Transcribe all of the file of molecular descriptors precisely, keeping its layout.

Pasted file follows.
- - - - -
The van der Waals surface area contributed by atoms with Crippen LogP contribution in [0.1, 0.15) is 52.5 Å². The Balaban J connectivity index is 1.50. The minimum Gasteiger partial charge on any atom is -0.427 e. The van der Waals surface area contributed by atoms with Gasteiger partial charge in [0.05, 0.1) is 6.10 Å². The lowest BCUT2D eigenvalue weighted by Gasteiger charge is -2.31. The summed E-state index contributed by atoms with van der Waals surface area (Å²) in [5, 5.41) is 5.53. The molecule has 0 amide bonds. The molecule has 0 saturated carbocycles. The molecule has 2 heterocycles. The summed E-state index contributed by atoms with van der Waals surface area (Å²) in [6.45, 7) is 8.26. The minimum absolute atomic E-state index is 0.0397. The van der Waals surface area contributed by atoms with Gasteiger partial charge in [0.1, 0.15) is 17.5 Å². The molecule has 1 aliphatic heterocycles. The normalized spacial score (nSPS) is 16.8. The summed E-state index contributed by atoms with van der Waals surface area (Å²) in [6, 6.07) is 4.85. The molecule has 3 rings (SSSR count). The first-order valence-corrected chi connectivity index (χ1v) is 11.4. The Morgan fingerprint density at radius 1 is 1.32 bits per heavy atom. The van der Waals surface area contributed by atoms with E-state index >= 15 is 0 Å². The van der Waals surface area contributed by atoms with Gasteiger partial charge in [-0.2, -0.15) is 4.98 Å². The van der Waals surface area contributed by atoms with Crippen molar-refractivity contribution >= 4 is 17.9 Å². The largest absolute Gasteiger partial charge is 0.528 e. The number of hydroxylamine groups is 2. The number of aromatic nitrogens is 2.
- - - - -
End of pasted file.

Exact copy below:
The van der Waals surface area contributed by atoms with Crippen LogP contribution in [0.1, 0.15) is 52.5 Å². The Balaban J connectivity index is 1.50. The minimum Gasteiger partial charge on any atom is -0.427 e. The van der Waals surface area contributed by atoms with Gasteiger partial charge in [0.05, 0.1) is 6.10 Å². The lowest BCUT2D eigenvalue weighted by Gasteiger charge is -2.31. The summed E-state index contributed by atoms with van der Waals surface area (Å²) in [5, 5.41) is 5.53. The molecule has 0 amide bonds. The molecule has 0 saturated carbocycles. The molecule has 2 heterocycles. The summed E-state index contributed by atoms with van der Waals surface area (Å²) in [6.45, 7) is 8.26. The minimum absolute atomic E-state index is 0.0397. The van der Waals surface area contributed by atoms with Gasteiger partial charge in [0.1, 0.15) is 17.5 Å². The molecule has 1 aliphatic heterocycles. The normalized spacial score (nSPS) is 16.8. The summed E-state index contributed by atoms with van der Waals surface area (Å²) in [6, 6.07) is 4.85. The molecule has 3 rings (SSSR count). The first-order valence-corrected chi connectivity index (χ1v) is 11.4. The Morgan fingerprint density at radius 1 is 1.32 bits per heavy atom. The van der Waals surface area contributed by atoms with E-state index >= 15 is 0 Å². The van der Waals surface area contributed by atoms with Gasteiger partial charge in [-0.2, -0.15) is 4.98 Å². The van der Waals surface area contributed by atoms with Crippen molar-refractivity contribution >= 4 is 17.9 Å². The largest absolute Gasteiger partial charge is 0.528 e. The number of hydroxylamine groups is 2. The number of aromatic nitrogens is 2.